Strasbourg Travel Guide: Where France and Germany Collide

France, Bas Rhin, Strasbourg, old town listed as World Heritage by UNESCO, the big christmas tree on Place Kleber
Rene Mattes/ Images

Strasbourg is the ultimate European city. It has flavors of both France and Germany and sits right on the border of the two countries in the new Grand Est region of France. Geographically strategic, it was fought over for centuries between the French and Germans and Alsace and Lorraine.

The home of the European Parliament, this often-overlooked and surprisingly cosmopolitan destination hosts France's oldest Christmas market and features a stunning cathedral. And if you want more, the Black Forest and the legendary Rhine River are just at or just beyond the city's edge. 

It can be hard to guess which country you are really in when visiting the city. The signs are in both languages; beer and wine are both tremendously popular and there's a common cuisine with dishes like sauerkraut in German or choucroute in French. And the architecture is distinctly German, almost Hansel-and-Gretal like. 

Memorable Cuisine

This is one of the best regions of France when it comes to great cuisine, and that's saying quite a bit considering this is, well, France. The Alsatian dishes here have a boldness and earthiness that is reminiscent of their German roots, while there is attention to quality and detail that is the epitome of French gourmet philosophy.

Some local cuisine experiences you shouldn't miss include:

  • Visiting a local winstub (wine bar) for the ultimate France/German experience. The wines that are most popular here are white, light and tart, such as Rieslings and Gewurztraminers. Alsatian beers are also wonderful.
  • Sampling the local eau de vie. Literally meaning "water of life," this is fruit liquor to the extreme. Unlike many other country's liquors that are typically made with sugar, Alsatian eau de vie is sweetened entirely by fruit.
  • Filling up on baeckoffe and coq au Riesling, some of the fabulous local specialties. Baeckoffe is a 3-meat stew of pork, mutton and beef marinated in wine and baked for hours with potatoes. Coq au Riesling is much like the better-known coq au vin but is made with Riesling. It is usually served over fresh-made spaetzle, a German noodle.
  • Alsatian desserts and pastries are another specialty, with tarts made with all kinds of fruit from rhubarb to Mirabelle plums.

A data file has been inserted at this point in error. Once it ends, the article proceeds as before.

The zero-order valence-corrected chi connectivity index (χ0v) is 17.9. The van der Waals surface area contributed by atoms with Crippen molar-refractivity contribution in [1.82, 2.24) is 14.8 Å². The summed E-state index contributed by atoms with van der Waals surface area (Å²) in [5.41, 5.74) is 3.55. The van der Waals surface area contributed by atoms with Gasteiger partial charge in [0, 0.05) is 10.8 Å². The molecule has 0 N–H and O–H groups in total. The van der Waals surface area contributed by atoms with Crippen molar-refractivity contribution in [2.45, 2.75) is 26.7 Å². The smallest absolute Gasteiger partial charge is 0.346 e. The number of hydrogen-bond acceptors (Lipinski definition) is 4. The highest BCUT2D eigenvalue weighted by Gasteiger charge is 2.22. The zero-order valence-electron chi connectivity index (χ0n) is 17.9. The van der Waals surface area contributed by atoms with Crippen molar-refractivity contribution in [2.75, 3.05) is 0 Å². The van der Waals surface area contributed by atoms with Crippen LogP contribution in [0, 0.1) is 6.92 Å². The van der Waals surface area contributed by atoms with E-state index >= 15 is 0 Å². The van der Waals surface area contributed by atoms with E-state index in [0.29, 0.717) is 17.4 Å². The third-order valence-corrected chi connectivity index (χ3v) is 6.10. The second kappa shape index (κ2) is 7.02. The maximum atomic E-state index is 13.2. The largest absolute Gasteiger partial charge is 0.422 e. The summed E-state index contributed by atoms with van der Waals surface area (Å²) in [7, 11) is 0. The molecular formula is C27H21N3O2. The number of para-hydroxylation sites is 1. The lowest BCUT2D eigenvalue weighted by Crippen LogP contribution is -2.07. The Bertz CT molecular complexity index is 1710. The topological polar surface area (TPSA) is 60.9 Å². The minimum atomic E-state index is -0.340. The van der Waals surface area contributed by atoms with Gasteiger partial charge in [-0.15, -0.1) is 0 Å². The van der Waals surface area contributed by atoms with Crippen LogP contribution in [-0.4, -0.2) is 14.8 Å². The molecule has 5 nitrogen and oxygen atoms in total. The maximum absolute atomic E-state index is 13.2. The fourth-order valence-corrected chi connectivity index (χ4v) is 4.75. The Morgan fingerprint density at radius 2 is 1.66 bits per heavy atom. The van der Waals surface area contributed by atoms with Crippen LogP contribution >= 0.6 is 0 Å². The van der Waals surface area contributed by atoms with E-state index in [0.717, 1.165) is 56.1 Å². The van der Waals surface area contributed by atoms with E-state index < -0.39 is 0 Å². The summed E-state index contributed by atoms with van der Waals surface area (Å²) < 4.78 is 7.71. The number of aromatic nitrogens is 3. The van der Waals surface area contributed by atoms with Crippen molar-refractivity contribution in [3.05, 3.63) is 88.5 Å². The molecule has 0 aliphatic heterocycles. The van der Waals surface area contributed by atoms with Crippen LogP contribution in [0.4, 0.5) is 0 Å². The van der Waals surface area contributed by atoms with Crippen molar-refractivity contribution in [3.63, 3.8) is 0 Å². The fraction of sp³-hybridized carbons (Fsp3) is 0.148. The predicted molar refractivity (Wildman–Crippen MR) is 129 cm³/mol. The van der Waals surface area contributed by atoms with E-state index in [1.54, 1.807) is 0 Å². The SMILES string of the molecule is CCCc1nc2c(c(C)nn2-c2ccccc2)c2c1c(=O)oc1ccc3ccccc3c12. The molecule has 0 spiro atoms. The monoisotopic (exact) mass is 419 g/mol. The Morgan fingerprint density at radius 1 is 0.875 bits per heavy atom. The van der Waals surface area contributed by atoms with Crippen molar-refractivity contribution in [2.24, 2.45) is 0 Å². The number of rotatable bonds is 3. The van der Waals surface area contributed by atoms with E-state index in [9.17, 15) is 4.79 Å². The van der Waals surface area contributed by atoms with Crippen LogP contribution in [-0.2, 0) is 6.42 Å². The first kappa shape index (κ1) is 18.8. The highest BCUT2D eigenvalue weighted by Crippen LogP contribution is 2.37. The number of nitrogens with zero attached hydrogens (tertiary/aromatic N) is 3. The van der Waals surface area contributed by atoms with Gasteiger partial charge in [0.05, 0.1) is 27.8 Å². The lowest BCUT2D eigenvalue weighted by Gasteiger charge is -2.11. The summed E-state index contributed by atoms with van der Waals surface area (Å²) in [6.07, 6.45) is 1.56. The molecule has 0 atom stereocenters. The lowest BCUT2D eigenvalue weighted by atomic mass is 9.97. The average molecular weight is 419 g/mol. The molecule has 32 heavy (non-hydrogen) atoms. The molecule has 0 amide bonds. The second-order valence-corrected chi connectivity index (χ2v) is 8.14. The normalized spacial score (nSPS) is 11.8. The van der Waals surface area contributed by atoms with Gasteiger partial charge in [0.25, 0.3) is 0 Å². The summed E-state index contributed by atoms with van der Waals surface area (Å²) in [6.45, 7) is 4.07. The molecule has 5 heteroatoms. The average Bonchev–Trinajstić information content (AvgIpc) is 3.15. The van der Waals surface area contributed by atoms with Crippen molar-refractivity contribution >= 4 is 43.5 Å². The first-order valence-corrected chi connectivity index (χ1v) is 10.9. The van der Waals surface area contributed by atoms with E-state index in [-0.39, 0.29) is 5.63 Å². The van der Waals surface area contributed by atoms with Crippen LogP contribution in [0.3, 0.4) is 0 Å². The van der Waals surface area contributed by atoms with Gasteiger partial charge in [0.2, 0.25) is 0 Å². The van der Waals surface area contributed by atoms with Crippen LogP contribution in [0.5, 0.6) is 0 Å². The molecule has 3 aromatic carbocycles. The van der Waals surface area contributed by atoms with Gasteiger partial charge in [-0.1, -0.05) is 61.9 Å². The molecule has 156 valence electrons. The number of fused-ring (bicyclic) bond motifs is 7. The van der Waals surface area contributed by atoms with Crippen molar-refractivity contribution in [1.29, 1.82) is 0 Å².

Getting There and Getting Around

You can fly into Strasbourg, or fly into Paris or Frankfurt and take a two-hour (from Frankfurt) or four-hour (Paris) rail ride into the city. Once you arrive in the city, there is a clean and reliable tramway line, as well as extensive bus routes. Check out the detailed information on traveling from ​London, the UK, and Paris to Strasbourg to prepare for your trip.

Top Attractions

  • Strasbourg’s Notre-Dame Cathedral is one of Europe's most beautiful example of gothic architecture. The stunning pink sandstone façade is quite unique and breathtaking. Be sure to go inside for the intricate carvings and stained glass windows. Each day at 12:30 pm, visitors can see the 1842 astrological clock put on its special and lengthy show. The courtyard outside hosts the city's immensely popular Christmas market, one of the oldest in Europe.
  • Petite France is Strasbourg's prettiest and most enchanting neighborhood. Stroll along its streets and walk over the bridges that cross the Ill River. Breathe in the scent of fresh-baked gingerbread from the bakeries in the half-timbered buildings where window boxes overflow with brightly colored plants that earned this city the prestigious four-flower ranking.
  • Strasbourg’s Museums are concentrated near the cathedral, with 3 of them housed in the Palais Rohan, once the home of the mighty Rohan family.  
  • Just to the south-west, you come across Place Gutenberg, with a statue in the middle reminding you that the printer and inventor of moveable type, Johannes Gutenberg, lived in the city in the early 15th century. 
  • Shop and people-watch at Place Kleber, a busy square lined with popular shops and a hub of activity.
  • If you are interested in the workings of the European institutions, make your way to the Palais de l'Europe, the home of the Council of Europe built in the 1970s, the European Parliament building opened in 1999, and the European Court of Human Rights. You can visit all these; get all the information and maps from the Tourist Office.

When to Go

Strasbourg's climate is very German. It can be quite cold and snowy in winter, but the city is at its most beautiful at Christmas time. Spring is a lovely time to visit as the flowers start to bloom. Summer can be warm but inviting. Fall is splendid, as the autumn colors come into their own.

Great Day Trips

This is a prime spot for excursions in France or Germany (which is just across the river). Some options include:

  • Colmar, a charming Alsatian city, just a 50-minute train ride to the south. It’s famous for Mathias Grûnewald’s magnificent Isenheim altarpiece housed in the newly re-opened Musée d’Unterlinden.
  • Route des Vins. Alsace is known for its wines, so take trips out to the picturesque wine villages with ruined castles dominating the countryside of the Vosges.
  • Car enthusiasts should visit the outstanding Cité de l’Automobile, the National Schlumpf Collection in Mulhouse. The Bugattis, made locally, are stunning.
  • Centre Pompidou-Metz. This outpost of the Pompidou Centre in Paris has superb regularly changing exhibitions. It's very near and makes a good add-on trip. As a bonus, it's in the charming city of Metz. 

Edited by Mary Anne Evans